Development options. Libraries have grown frustrated with slow and costly developments from some proprietary vendors. Often, what gets delivered is not what was requested or needed. Most companies build walls between users and their programming teams, and only the most savvy of analysts can describe exactly what a library wants to a programmer in a way that ensures delivery of the right software. In addition, many developments get caught behind new contracts or return on investment (ROI) calculations that make the company move slowly. Open source models alleviate these frustrations. Furthermore, if the library doesn't like the quote or timeline from their vendor, they can hire or outsource their own programmer. They also have direct access to the programmer through email or instant messaging. The end result is that libraries get what they want, much closer to when they want it. Features can be implemented in days and weeks instead of years and decades. And, once any library has exactly the open system it wants, it can share that system with other libraries around the world.

More efficient use of financial resources. Moving to open source doesn't mean that everything is free. You remove one huge cost in licensing and create a competitive market surrounding other costs. The financial model changes, in favor of the library.

What are the Concerns about OSS?

We've identified numerous reasons why open source is under consideration at many libraries today. However, there is no perfect solution and everything has pluses and minuses. If you announce you're moving towards open source, you'll hear many arguments such as those which follow.

"Is there legal protection from lawsuits if you use OSS?" Clearly this is a complicated topic and even a library that uses proprietary software is not totally protected. Software developers are always exposed in that they trust the contributors to not copy or steal product code. In the OSS world, as in the proprietary world, if a violation happens, you'll need to have new code written and substituted that avoids the legal claim. The good news with OSS is that you have more helping hands than you might have inside of a proprietary company facing this claim.

"How do we know the software won't branch?" Branching usually happens when the community grows so large that the code can't accommodate everyone's needs. However, the use of an open service oriented architecture means code components can more readily be re-used and/or interfaced with other software, thus allowing customized implementations to be more readily achieved.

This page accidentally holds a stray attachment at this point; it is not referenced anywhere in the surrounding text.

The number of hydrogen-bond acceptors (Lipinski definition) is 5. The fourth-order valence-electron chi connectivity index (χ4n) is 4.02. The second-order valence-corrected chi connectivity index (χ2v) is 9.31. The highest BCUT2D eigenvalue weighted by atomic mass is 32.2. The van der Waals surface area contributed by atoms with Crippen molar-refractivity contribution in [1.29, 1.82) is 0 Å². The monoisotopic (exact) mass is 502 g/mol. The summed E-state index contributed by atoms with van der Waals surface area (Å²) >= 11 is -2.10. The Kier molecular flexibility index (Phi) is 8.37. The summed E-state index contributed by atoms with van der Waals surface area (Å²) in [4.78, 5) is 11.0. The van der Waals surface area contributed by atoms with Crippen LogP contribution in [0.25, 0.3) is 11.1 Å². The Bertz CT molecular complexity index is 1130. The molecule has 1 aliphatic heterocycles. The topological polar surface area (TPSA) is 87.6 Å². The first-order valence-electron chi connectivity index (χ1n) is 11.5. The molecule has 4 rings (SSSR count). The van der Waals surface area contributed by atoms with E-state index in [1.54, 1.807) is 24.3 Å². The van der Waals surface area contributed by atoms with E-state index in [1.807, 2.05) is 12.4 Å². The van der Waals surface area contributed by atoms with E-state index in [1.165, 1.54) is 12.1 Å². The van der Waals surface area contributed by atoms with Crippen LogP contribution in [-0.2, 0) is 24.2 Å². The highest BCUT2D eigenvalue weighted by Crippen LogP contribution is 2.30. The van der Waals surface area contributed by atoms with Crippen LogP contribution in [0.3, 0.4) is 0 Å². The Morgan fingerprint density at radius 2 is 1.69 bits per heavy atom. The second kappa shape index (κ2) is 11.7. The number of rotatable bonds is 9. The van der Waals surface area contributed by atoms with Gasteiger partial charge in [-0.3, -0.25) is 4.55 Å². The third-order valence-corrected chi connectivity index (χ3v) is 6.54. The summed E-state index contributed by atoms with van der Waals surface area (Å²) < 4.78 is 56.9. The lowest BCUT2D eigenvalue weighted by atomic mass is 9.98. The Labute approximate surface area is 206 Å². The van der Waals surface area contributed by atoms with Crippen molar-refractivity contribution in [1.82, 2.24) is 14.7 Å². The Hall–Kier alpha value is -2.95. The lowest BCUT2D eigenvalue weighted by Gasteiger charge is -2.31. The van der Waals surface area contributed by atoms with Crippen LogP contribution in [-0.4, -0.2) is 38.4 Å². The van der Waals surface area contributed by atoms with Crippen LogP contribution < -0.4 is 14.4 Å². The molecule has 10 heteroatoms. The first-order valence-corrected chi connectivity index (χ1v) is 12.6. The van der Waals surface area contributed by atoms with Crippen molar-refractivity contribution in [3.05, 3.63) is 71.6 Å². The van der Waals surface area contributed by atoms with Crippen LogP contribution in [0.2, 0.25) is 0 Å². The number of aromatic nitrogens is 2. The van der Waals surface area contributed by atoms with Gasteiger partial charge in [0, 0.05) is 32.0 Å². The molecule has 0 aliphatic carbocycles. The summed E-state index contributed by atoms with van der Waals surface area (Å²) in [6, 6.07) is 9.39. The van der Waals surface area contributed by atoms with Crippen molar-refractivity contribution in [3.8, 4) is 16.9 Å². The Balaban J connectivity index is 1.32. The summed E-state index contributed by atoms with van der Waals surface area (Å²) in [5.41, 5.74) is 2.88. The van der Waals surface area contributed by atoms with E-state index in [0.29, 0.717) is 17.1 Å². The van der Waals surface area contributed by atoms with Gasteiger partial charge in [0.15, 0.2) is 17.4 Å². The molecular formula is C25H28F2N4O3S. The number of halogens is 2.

"OSS lacks maturity." New products often face this concern. But, just because the idea is new does not mean it is immature. Most vendors of proprietary products want you to forget that there are often more people at work on an OSS product than there are on their proprietary product(s). In the proprietary model, the development process tends to be tightly controlled and limited by the vendor. OSS vendors join forces with their customers in a community effort to develop the product. The result is faster development and a product where users get exactly what they want.

"Open source companies have no product road map." This is not true, as the road map followed by open source vendors doesn't belong to a company but to the users of the software. You have a major say in where an open source product goes, what roadmap is followed, when updates get applied to your systems, and what costs you decide to take on to use those updates and new features. OSS represents a true collaborative approach. Librarians are in control--not the company.

"What will it cost to add functionality to open source products?" Those who raise this question don't understand one of the major benefits of OSS. Open source development is more cost effective, allowing more functionality for the expenditure. Why? Because your library is not paying the vendor to maintain a research and development (R&D) environment. In the open source development model, every library that uses the software can (but doesn't have to) be an R&D environment. Because there are libraries that will join together to contribute code, the cost of adding functionality can be lower, and the results tend to be far more comprehensive and have higher quality when released.

"Is open source really open?" If you can get the source code, if it uses an open source license, and if you're free to modify it, support it yourself or purchase support from other companies, it is open.

"Is OSS really free?" What is "free" in OSS is freedom. Freedom from having the future of your automation product dictated or terminated by your vendor. Freedom to obtain service where you want at a price you want. Freedom from licensing and license upgrade charges.